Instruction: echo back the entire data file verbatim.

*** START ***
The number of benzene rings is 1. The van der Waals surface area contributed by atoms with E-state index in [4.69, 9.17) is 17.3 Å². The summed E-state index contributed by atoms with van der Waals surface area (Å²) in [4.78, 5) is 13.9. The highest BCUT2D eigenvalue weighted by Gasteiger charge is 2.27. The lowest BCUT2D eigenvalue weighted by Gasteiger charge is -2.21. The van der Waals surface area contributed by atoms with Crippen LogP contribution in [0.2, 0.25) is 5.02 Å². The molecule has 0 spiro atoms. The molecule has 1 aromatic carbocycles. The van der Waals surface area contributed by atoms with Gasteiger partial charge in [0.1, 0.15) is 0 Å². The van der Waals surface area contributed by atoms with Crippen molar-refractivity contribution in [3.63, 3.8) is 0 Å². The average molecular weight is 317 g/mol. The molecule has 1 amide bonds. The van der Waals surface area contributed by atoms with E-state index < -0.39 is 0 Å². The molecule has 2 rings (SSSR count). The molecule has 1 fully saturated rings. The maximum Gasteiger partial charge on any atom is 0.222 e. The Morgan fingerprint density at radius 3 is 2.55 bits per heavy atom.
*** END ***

The number of benzene rings is 1. The van der Waals surface area contributed by atoms with E-state index in [4.69, 9.17) is 17.3 Å². The summed E-state index contributed by atoms with van der Waals surface area (Å²) in [4.78, 5) is 13.9. The highest BCUT2D eigenvalue weighted by Gasteiger charge is 2.27. The lowest BCUT2D eigenvalue weighted by Gasteiger charge is -2.21. The van der Waals surface area contributed by atoms with Crippen LogP contribution in [0.2, 0.25) is 5.02 Å². The molecule has 0 spiro atoms. The molecule has 1 aromatic carbocycles. The van der Waals surface area contributed by atoms with Gasteiger partial charge in [0.1, 0.15) is 0 Å². The van der Waals surface area contributed by atoms with Crippen molar-refractivity contribution in [3.63, 3.8) is 0 Å². The average molecular weight is 317 g/mol. The molecule has 1 amide bonds. The van der Waals surface area contributed by atoms with E-state index < -0.39 is 0 Å². The molecule has 2 rings (SSSR count). The molecule has 1 fully saturated rings. The maximum Gasteiger partial charge on any atom is 0.222 e. The Morgan fingerprint density at radius 3 is 2.55 bits per heavy atom.